Led by the stellar performance of freshman Reid W. Barton, the MIT team finished second for the second consecutive year in the prestigious William Lowell Putnam intercollegiate mathematics competition.
Barton, who is from Arlington, finished in the top five, earning a Putnam Fellowship. Other members of the three-person MIT team were senior Abhinav Kumar of India and junior Pavlo M. Pylyavskyy of the Ukraine, both math majors. The MIT team members averaged 75 out of a possible 120. No one achieved a perfect score.
"It's a hard test graded in a tough way," said Professor Hartley Rogers Jr., the team's co-coach. "That's quite a credible performance."
The Department of Mathematics received $20,000 for the team's performance to support and promote activities within the department. Team members each received $800 and a medal, which were presented Thursday night by Rogers and Professor Richard P. Stanley, the other co-coach. Mathematics instructor Dan Stefanica-Nica aids in the coaching.
The annual competition, inaugurated in 1938, traditionally takes place on the first Saturday in December. Students from universities in the United States and Canada tackle 12 problems worth 10 points apiece in two three-hour sessions. Prior to the competition, each university designates three participants as members of its team.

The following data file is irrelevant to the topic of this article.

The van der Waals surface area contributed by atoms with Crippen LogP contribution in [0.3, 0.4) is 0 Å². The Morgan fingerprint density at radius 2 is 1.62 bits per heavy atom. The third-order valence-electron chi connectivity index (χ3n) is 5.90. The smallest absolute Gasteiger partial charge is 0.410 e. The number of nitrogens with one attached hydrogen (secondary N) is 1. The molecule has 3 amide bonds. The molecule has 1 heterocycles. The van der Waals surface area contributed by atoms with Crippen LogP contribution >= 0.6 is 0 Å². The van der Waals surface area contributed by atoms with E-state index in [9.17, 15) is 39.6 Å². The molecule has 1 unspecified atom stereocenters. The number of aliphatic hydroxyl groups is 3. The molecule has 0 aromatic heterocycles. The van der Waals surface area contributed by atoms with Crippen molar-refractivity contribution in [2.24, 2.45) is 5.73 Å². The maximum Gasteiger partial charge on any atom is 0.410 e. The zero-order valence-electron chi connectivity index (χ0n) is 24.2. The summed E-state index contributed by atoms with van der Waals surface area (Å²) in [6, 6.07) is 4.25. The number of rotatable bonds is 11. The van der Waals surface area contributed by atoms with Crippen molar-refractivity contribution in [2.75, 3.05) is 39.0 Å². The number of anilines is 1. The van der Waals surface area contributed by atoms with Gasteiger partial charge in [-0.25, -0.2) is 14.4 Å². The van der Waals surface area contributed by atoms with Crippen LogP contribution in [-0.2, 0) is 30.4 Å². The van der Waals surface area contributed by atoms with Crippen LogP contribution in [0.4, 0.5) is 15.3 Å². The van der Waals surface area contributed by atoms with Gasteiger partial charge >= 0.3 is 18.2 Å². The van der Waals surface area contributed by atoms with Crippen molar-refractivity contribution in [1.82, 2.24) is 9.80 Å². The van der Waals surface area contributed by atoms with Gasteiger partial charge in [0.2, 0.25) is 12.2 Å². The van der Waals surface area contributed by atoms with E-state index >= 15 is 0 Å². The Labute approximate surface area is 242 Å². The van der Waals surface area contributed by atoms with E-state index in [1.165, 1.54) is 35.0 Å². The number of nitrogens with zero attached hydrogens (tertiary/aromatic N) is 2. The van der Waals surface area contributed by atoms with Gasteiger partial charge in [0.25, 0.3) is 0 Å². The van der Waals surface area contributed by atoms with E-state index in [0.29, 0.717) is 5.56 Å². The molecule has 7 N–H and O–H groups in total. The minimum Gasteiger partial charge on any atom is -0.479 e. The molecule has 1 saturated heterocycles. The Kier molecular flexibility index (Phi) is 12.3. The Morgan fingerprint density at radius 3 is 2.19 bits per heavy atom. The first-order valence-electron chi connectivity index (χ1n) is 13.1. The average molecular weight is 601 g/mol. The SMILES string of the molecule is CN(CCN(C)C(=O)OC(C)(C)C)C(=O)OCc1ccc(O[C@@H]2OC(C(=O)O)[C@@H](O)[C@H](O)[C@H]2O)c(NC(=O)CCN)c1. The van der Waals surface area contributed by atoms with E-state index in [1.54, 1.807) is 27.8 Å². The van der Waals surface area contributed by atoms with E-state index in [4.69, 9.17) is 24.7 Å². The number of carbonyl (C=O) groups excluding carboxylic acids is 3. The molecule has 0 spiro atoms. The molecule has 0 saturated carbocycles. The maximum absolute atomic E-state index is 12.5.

Pylyavskyy, who was chosen for the MIT team after entering on his own in 2000 and finishing among the top five, found this year's problems more difficult. "I'm not sure why," he said. "Probably the problems the previous year were more of my type."
Winner of two gold medals, a silver and a bronze while competing as an individual in the International Mathematical Olympiads, Pylyavskyy enjoyed having teammates. "There is not much you can do to help your partners except writing your own work as well as you can," he said. "But definitely I cared about the result of our team."
Kumar, competing in his fourth and final Putnam, finished in the top five in 1999 and 2000. Unlike Pylyavskyy, he found the 2001 questions easier than the ones on earlier exams. "At least six of the 12 were very easy and there were some others of moderate difficulty," said Kumar, who won a silver and gold in the International Olympiads of 1997 and 1998, respectively.
Although this was Barton's first time to compete in the math competition, it's not his only international competition. He was a member of the MIT programming team that took second place in the International Collegiate Programming Contest in Honolulu in March.
In addition to the team, 98 MIT students competed, scoring a median grade of 21. MIT freshman Greta Panova of Bulgaria scored in the top 20, with the second highest grade among women. The median grade for all 3,000 participants was 1.
Harvard University won the 2001 competition, earning $25,000 for its department. Harvard has finished first seven times since 1991.
A version of this article appeared in MIT Tech Talk on May 15, 2002.